Working in the eComp model has also empowered me to pursue more opportunities to engage with the scholarship of learning and teaching. With the two lead instructors and my fellow IA, I presented on a panel at the 2014 Conference on College Composition and Communication and co-authored a forthcoming article for Computers and Composition on an assessment and course redesign of our eComp model. Collectively, these experiences made it possible for me to pursue and acquire a position in our university’s Center for Teaching Excellence where I currently lead workshops on effectively incorporating technology, like wikis or screen capture software, in f2f and online classrooms. Publication and employment outside of my subfield would have been difficult and unlikely without the my training in eComp, but both will make me a more marketable literature scholar, and have made me a better instructor in f2f and online classrooms.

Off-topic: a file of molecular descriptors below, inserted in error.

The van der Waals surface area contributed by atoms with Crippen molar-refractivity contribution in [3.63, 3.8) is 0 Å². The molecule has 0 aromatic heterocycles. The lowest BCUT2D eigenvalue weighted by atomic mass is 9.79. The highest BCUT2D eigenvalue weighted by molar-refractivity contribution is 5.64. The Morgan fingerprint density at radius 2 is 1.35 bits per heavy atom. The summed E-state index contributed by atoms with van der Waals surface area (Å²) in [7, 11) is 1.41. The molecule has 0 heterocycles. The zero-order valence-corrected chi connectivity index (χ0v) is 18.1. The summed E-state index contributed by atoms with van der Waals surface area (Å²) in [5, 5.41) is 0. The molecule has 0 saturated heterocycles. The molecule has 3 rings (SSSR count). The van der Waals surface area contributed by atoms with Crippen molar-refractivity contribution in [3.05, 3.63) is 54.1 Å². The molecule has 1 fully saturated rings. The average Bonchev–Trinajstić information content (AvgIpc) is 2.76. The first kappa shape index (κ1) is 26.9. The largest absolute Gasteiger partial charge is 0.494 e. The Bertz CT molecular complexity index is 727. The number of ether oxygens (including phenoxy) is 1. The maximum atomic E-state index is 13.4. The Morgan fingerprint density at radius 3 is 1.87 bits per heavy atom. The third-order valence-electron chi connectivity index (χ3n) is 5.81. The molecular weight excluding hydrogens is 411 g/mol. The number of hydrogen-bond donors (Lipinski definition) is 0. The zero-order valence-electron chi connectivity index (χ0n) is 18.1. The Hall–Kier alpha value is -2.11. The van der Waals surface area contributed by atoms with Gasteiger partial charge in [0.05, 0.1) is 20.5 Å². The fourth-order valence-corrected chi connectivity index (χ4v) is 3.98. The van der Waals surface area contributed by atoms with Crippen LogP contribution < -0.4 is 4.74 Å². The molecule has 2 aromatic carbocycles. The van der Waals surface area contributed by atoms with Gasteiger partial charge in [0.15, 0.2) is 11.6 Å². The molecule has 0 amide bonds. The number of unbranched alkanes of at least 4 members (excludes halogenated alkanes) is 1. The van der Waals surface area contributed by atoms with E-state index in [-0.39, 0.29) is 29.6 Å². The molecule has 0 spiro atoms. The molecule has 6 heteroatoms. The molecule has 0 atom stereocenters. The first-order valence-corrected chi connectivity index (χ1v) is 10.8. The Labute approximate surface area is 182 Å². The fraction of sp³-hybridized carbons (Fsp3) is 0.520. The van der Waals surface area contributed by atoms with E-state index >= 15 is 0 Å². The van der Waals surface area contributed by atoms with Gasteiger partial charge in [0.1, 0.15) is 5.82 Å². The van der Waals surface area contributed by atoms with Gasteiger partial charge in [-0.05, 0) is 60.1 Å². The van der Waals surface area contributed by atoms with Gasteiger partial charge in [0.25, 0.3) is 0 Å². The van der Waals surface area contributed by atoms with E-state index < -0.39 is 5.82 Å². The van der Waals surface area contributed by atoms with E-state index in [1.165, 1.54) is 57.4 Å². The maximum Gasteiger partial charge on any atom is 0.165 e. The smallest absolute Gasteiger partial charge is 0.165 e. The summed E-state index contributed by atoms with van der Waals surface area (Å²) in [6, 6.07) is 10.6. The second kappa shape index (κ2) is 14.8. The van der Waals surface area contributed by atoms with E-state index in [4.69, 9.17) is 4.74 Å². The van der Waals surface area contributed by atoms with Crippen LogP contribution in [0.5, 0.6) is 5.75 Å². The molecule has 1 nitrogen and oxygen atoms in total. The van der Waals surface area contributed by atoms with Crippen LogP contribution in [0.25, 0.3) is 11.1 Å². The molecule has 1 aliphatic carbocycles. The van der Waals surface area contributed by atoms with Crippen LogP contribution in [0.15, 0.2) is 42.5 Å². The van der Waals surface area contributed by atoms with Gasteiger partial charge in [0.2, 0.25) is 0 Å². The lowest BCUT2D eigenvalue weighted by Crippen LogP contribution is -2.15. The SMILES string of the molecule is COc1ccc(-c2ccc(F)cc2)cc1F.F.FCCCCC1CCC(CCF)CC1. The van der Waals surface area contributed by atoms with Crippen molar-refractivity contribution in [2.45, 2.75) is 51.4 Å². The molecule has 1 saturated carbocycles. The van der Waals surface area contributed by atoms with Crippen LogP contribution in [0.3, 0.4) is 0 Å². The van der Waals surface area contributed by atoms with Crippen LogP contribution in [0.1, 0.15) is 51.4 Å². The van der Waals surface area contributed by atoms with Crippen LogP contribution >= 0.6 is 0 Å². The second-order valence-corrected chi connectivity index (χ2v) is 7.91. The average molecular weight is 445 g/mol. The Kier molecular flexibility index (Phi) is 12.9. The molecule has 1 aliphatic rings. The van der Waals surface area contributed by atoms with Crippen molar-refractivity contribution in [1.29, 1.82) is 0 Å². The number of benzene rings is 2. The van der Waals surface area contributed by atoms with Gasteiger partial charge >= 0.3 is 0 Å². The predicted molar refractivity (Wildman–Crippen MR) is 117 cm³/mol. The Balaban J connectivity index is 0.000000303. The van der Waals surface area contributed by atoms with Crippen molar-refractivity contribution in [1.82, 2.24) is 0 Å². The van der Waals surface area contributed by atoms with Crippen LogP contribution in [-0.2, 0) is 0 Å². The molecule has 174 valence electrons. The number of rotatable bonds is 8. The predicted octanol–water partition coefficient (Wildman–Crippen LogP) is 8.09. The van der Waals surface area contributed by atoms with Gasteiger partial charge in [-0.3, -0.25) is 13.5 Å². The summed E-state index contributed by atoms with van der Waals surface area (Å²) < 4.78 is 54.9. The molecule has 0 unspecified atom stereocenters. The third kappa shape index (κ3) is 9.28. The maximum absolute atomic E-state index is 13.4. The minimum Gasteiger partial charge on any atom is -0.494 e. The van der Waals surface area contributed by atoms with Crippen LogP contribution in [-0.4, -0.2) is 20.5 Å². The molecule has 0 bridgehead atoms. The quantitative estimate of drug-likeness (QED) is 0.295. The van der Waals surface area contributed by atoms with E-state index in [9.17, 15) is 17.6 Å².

When I was brought on as an IA for eComp, I saw the position as simply another way to build my teaching portfolio. With four years experience in the department teaching hybrid courses, online courses, and having assigned multimodal projects (before I knew there was a term for that), I felt like I brought a lot to the table. What I did not expect was to learn more about innovative online pedagogy and mentorship in one semester than I had in the eight previous semesters. The skills I learned as a veteran TA working as an IA were very much contingent upon the unique environment created by the experiences and goals of the other authors and myself; however, I think the valuable learning and mentoring environment could easily be recreated within our department and across university writing departments with large staffs of TAs teaching a wide range of formats.